The company does list the St. Louis Cardinals as a client, providing a “quick reaction force” of SWAT officers. However, when Rossomanno was on duty as a supervising officer for the city, he suddenly appeared at a protest outside the Cardinals’ stadium and declared that the protesters had to leave because they were on private property. According to the St. Louis Post-Dispatch:

The 2006 ordinance that governs street closures during Cardinals games makes no mention of private property. Nor does it outline police authority to ban some members of the public while allowing others.

For whom is Rossomanno working?

His company will not reveal how many police officers it employs, but according to the Riverfront Times, a cached version of the site includes the name Ronnie Fowlkes, who was fired from the SLPD in 2008 after sending an email to a number of police officers and 0311 employees following the election of President Barack Obama that read, in part: “I can’t believe I live in a country of NIGGER LOVERS!!!!!!!!!!!!!!!!!!!!!!!!!!!!!!!” (Yes, we included all 31 exclamation points from the original email. You’re welcome.)

The second reason he has become such a lightning rod that St. Louis activists have gone from chanting “No justice, no peace!” to “Fire Rossomanno!” is even more important:

His tactics don’t work.

The methods employed under Rossomanno’s supervision (and often under his watchful eye) only serve to inflame and anger people who are already upset with the barbarity of police tactics. They don’t disperse crowds. They fail to calm protesters. They only net in arrests and more resentment between citizens and the law-enforcement officers they pay to protect them.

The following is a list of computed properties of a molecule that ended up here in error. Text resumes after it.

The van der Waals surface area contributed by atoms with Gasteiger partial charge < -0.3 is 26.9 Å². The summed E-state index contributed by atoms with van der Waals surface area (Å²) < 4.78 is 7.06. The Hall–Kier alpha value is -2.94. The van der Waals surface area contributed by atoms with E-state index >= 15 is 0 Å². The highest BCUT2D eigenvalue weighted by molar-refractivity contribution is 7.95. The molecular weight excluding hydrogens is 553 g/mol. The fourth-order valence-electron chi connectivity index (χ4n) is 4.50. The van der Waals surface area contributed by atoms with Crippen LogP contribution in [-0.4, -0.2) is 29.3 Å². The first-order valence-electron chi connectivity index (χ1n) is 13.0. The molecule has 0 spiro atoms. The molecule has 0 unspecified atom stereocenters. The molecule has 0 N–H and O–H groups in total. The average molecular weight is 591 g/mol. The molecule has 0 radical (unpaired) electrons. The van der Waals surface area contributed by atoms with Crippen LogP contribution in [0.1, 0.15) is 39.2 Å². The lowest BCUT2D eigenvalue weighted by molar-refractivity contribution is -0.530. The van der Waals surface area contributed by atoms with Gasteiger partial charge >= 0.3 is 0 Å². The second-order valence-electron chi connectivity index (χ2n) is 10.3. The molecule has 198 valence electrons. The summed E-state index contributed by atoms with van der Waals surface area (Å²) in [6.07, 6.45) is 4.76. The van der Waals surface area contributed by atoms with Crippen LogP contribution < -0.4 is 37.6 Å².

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Take an incident that happened in late September. Video footage shows that as protesters crowded the street, cops put their cars in reverse, avoiding confrontation. They wanted to ensure that protesters didn’t turn violent or damage property.

But not Rossomanno.

He pulled his SUV into the middle of the crowd, video footage showed. When the demonstrators objected, he threatened them with “chemical munitions” and stepped out of the car to challenge them. He was not protecting. He was not serving.

Brian Rossomanno was being an asshole.

But the city of St. Louis stands behind his tactics. They say he is its most qualified leader and that he “plays an integral role in civil disobedience training.”

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The citizens of St. Louis feel otherwise. He has become the symbol of law-enforcement overreach and oppression. While his methodology may be brutal and unapologetic, it has also proved itself fruitless at quelling civil disobedience.

Every day since the Stockley verdict, protesters have kept their vow to “shut shit down.” On many of those nights, instead of Jason Stockley’s name, you can hear the crowd chanting, “Fuck Rossomanno!” just before they are kettled, maced or beaten by the St. Louis Police Department’s “king” of riots.

Indeed, dear warriors ...

Fuck Rossomanno.